Foodie: Spice up your life

Foodie: Spice up your life
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By Rory Callaghan

A few hours before dinner I ask my wife, “Where in the world would you like to dine this evening?”

I want to learn more about the foods and cultures I don’t yet know. Experimenting with recipes from different countries is a fun way to learn about others while feeding yourself and your family delicious food. And sometimes we stay right here in the good old USA and slow roast a thick rib-eye, with onions, potatoes and carrots.

I am not a great cook. I’m a good cook – maybe even a pretty damn good cook – but I’m no pro chef, and no one needs to be a professional to make incredible meals. Learn the basics from a recipe. Then, look in your fridge and pantry, and make a liberal approximation of that recipe. Don’t fuss over a missing ingredient or two. Substitute something or dispense with it. It will still be delicious.

“If there’s no color, there’s no flavor!” This expression I heard as a child still holds true. Make it colorful with veggies, herbs and spices, and it will taste great. Dishes from across the world often start with the same basic ingredients. Spices are what separate cultures. Keep the basics on hand and you can go anywhere for dinner.

Fresh herbs are essential for delicious food. Parsley is nearly tasteless as a dried herb in a bottle. Keep fresh parsley on hand, either flat or curly, and make the time to chop it and add it to your food, if only as a garnish. You’ll be rewarded with color, flavor and fiber. Scallions/ green onions are an essential everyday item. Chives are a luxury.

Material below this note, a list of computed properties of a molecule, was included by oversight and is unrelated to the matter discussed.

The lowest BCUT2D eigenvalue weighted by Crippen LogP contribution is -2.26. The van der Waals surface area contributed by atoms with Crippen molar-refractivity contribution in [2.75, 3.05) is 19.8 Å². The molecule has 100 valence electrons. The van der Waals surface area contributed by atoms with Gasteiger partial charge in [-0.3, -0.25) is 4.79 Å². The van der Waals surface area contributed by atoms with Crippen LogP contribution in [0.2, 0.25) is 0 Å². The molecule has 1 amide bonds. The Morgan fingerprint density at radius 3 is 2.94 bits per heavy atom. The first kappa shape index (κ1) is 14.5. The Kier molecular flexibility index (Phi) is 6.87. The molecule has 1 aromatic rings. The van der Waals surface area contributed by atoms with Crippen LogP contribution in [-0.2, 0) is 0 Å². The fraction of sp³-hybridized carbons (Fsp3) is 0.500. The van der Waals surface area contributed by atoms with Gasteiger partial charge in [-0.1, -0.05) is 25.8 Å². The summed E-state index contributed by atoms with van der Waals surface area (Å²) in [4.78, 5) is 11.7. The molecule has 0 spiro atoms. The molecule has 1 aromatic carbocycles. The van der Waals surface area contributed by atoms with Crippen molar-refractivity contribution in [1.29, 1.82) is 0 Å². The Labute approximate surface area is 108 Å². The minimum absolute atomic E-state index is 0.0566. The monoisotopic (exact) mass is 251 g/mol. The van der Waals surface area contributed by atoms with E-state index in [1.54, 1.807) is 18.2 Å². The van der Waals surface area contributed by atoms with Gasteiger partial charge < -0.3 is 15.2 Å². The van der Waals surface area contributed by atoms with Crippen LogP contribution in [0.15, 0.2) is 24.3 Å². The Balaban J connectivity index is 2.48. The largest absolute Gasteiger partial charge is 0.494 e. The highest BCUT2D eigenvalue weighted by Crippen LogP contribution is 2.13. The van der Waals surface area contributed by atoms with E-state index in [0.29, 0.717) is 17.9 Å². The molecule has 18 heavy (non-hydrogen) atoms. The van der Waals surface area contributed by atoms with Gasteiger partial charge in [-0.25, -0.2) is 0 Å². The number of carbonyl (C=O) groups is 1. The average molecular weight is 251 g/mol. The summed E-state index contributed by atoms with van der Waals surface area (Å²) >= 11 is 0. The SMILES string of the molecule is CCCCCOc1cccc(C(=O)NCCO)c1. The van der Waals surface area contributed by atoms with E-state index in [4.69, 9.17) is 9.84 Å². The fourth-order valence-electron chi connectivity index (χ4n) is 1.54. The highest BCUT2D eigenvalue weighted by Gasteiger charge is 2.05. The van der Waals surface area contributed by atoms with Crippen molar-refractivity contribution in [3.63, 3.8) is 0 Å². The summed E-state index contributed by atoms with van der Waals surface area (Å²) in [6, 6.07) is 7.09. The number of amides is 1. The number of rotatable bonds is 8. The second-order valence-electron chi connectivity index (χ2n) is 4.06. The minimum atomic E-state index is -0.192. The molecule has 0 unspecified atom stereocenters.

How about growing your own herbs right in your kitchen with under-cabinet lights? It’s easy, looks pretty, smells great and you save money while enjoying fresh herbs with every meal.

Which dried spices should everyone have on hand? Here are the dried spices I keep for seasoning the many recipes I attempt. I’m easy on myself when I partly fail, as long as it’s tasty enough to eat.

• Allspice: It is critical in Mexican fajitas, Jamaican curries and many Caribbean dishes, as well as some Chinese foods.

• Paprika: I prefer nonsmoked for its milder flavor but robust color.

• Cumin: To Americans it screams Mexican, but it’s used in much of Africa and the mid-East. Cumin has been used in Greek recipes since the beginning of civilization.

• Ginger: This is another root spice that delivers a great flavor both dried and fresh. I keep fresh ginger, turmeric and tamarind in the freezer, where they last for months.

• Oregano: This herb is almost always over-used. A pinch is all you need. I grow my own and use only the flowers, which are highly fragrant. I use the tiniest bit of oregano flower dust to flavor a large pot of marinara sauce, what we native New Yorkers call gravy.

• Marjoram: This delicate herb is essential with any white fish in a simple butter and lemon sauce.

• Thyme: We need thyme for so many savory roasts. My roasted chicken is lightly coated in salt, pepper, thyme and nothing else.

• Rosemary: While not for everyone’s palate, this is the classic herb for roasting beef, with an almost pine flavor.

• Turmeric: I use both dried and fresh turmeric when I cook my approximation of Indian food.

• Tamarind: Admittedly, this is not a required spice to have on hand for most people. But if you enjoy the flavor of Lee & Perrins’ Worcestershire Sauce, then you must like tamarind, because it is the dominant flavor in that bottle. Adopted by the English while colonizing India, this unique bean pod flavor enhances both savory and sweet dishes. I enjoyed tamarind ice cream as a child in the Caribbean.

I don’t follow recipes rigidly. I glean from them the essential flavors and techniques involved. I’m not rebellious about it. I simply substitute or omit ingredients, accounting for what I have on hand, and use technique to economize my time.

You can be an excellent cook without fussing over the details. Be the cook who spends more time enjoying the meal than preparing it.

The writer is the kitchen planning director at M&M Appliance & Cabinets on South Washington Street. Contact him for questions – or cooking tips – at